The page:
The Ultimate Guide to Properly Storing Food

Happy National Nutrition Month! Make sure to wish any dietitians in your life a happy Registered Dietitian Day on March 13th. Each March, the Academy of Nutrition and Dietetics creates a theme for National Nutrition Month. This year the theme is “Beyond the Table”. This theme is meant to bring awareness to the work that goes into producing, distributing, and creating food as well as important topics such as food safety and food waste.

I know that I am often guilty of forgetting about leftovers or buying produce just to discover it rotten in the fridge weeks later and having to toss it out. It’s estimated that ~40% of all food in the United States is wasted every year. While some of this is due to our own forgetfulness and crops left unharvested, a large percentage of wasted food is still safe to eat and is tossed prior to ever entering the store. Many grocers use criteria based on the appearance of the food to determine if it will be sold. If the fruit vegetable is off-color or misshapen it is either thrown away, rejected, and sent back, or sometimes is put out for sale at a reduced price. One way to help reduce food waste is to ask your local grocery store what they do with their “ugly” produce and if it is possible to buy it at a reduced price. There are also several companies, like Misfit Market, Imperfect Foods, and Hungryroot, that have emerged over recent years to help combat exactly this problem.

Aside from purchasing these imperfect food items, there are many things that we can do at home to reduce food waste. While it might seem obvious, only buy what you need. Planning out meals for the week and making a grocery list (and sticking to it) can help with this. It is also important to store food correctly. Airtight or plastic wrapping, washing produce before you’re ready to eat it, and removing stems can all lead to produce going bad more quickly. Some vegetables and herbs, like asparagus, cilantro, and parsley, will last longer if stored in a glass of water in the refrigerator.

Temperature and humidity also matter. Most fridges have two produce drawers, each with the ability to change the humidity setting. Whether something needs high vs low humidity depends on whether it emits ethylene or if it is sensitive to ethylene. Ethylene is a gas produced by plants that affects the ripening process. If a fruit or vegetable gives off ethylene it should not be stored with one that is sensitive to the gas as it will cause the produce to go bad faster. Ethylene-producing produce does better with low humidity and ethylene-sensitive produce does better with high humidity. If your fridge does not have humidity controls just sort them into two drawers. Click on the link to see examples of both.

While not all-encompassing, the graphic below has some storage tips for many fruits and vegetables.

Food storage tips infographic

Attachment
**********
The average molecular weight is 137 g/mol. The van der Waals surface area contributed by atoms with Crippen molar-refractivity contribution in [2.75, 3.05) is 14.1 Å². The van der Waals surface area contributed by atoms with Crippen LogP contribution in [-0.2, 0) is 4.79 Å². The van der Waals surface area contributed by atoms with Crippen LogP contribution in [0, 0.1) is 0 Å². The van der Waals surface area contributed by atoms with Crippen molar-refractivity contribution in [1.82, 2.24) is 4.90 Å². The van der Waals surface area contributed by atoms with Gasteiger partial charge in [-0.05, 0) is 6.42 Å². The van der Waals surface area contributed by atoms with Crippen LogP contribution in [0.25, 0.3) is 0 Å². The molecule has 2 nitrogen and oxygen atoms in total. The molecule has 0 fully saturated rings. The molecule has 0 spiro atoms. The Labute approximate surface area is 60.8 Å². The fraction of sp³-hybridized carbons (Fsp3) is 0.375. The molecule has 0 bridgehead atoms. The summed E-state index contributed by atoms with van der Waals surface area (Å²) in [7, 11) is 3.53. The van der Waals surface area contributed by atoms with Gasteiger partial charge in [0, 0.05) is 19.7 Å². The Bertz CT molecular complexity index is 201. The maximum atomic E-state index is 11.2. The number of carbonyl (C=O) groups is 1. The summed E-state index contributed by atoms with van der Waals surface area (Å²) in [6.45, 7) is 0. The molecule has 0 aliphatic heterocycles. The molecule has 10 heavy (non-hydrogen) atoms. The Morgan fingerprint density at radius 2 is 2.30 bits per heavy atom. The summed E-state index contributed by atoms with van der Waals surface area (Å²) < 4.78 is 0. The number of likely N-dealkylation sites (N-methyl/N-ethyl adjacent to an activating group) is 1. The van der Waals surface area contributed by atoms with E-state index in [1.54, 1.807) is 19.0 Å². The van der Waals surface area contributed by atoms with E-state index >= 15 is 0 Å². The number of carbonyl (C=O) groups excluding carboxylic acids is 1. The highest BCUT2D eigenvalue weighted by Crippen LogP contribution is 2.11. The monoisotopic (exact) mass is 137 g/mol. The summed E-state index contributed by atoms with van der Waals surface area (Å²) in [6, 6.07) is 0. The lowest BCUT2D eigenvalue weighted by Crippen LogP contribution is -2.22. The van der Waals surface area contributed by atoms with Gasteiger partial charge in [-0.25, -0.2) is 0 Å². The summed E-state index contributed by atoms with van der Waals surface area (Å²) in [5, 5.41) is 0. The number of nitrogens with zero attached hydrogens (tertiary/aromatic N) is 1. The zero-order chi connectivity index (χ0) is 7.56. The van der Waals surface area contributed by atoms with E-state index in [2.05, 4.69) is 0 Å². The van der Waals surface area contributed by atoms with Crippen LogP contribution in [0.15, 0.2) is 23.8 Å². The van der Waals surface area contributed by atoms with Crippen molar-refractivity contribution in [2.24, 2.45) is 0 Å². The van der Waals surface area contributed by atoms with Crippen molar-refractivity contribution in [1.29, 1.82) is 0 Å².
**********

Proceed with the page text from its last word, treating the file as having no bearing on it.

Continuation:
Another thing to consider is composting. Rotting food in landfills contributes to greenhouse gas emissions and can be harmful to the environment. Composting can reduce these emissions while giving nutrients back to the soil. It helps prevent soil erosion, improves soil health and encourages healthier plant growth, and can help with stormwater maintenance and conserving water. There are several ways you can get involved with composting in the Baltimore area. Baltimore City Department of Public Works has drop-off centers for certain food scraps to be brought to, information about these sites can be found here. Other services like Baltimore Compost Collective and Compost Crew will pick up compost and replace it with an empty bucket on a scheduled basis. You can also set up a composting station at your home. Examples of foods that can be composted are most fruit and vegetable scraps, coffee grounds and paper filters, crushed eggshells, paper tea bags without staples, crackers, and cooked rice/pasta. Most dairy, meat, bones, oils, and plastic should not be composted.

I hope this blog helps you take a step towards more sustainable nutrition and a healthier planet. If you need help with any aspect of your nutrition, check out the customized nutrition coaching plans that PUSH511 offers! Happy Nutrition Month!

About the Author

Cristen Headshot

I am a Licensed Registered Dietitian with experience in critical care, cardiology, weight loss, allergy services, and food service. I graduated from Penn State University with a BS in nutrition and finished my RD training at the University of Maryland. I am currently in PA school and am looking forward to combining my love of nutrition with medicine. After moving to Baltimore in 2019, I did a trial class at PUSH511 Fitness as I was looking for accountability and to meet new people. When I walked into the gym for the first time, everyone was congregated on one side cheering on a member who was struggling with ring muscle-ups at the end of the workout. It was such an uplifting moment to witness. I left the gym that day in dire need of ginger ale, but also very excited about this amazing and supportive community I had stumbled upon. I am grateful for this opportunity to give back and share my love of nutrition!


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